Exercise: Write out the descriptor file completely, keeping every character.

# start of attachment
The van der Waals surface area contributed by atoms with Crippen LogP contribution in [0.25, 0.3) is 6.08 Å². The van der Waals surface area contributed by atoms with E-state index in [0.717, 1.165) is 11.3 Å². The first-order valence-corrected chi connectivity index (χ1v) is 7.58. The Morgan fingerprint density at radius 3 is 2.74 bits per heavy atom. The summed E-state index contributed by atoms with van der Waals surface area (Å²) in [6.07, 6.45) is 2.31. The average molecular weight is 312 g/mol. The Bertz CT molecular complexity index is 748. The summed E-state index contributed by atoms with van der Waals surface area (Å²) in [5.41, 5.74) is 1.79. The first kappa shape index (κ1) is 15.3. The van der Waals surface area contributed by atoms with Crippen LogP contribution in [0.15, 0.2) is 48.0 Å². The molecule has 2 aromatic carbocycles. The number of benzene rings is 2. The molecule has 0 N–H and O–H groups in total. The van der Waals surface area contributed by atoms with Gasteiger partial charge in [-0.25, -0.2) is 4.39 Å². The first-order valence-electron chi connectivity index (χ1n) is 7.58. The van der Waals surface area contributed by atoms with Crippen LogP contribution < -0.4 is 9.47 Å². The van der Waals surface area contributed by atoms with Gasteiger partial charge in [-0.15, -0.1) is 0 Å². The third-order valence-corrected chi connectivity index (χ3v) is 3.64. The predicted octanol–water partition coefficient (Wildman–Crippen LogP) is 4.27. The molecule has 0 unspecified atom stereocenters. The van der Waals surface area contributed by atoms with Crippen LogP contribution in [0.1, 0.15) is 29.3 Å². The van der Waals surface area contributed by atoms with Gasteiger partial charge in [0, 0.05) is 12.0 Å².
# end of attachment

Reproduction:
The van der Waals surface area contributed by atoms with Crippen LogP contribution in [0.25, 0.3) is 6.08 Å². The van der Waals surface area contributed by atoms with E-state index in [0.717, 1.165) is 11.3 Å². The first-order valence-corrected chi connectivity index (χ1v) is 7.58. The Morgan fingerprint density at radius 3 is 2.74 bits per heavy atom. The summed E-state index contributed by atoms with van der Waals surface area (Å²) in [6.07, 6.45) is 2.31. The average molecular weight is 312 g/mol. The Bertz CT molecular complexity index is 748. The summed E-state index contributed by atoms with van der Waals surface area (Å²) in [5.41, 5.74) is 1.79. The first kappa shape index (κ1) is 15.3. The van der Waals surface area contributed by atoms with Crippen LogP contribution in [0.15, 0.2) is 48.0 Å². The molecule has 2 aromatic carbocycles. The number of benzene rings is 2. The molecule has 0 N–H and O–H groups in total. The van der Waals surface area contributed by atoms with Gasteiger partial charge in [-0.25, -0.2) is 4.39 Å². The first-order valence-electron chi connectivity index (χ1n) is 7.58. The van der Waals surface area contributed by atoms with Crippen LogP contribution < -0.4 is 9.47 Å². The van der Waals surface area contributed by atoms with Gasteiger partial charge in [-0.15, -0.1) is 0 Å². The third-order valence-corrected chi connectivity index (χ3v) is 3.64. The predicted octanol–water partition coefficient (Wildman–Crippen LogP) is 4.27. The molecule has 0 unspecified atom stereocenters. The van der Waals surface area contributed by atoms with Crippen LogP contribution in [0.1, 0.15) is 29.3 Å². The van der Waals surface area contributed by atoms with Gasteiger partial charge in [0, 0.05) is 12.0 Å².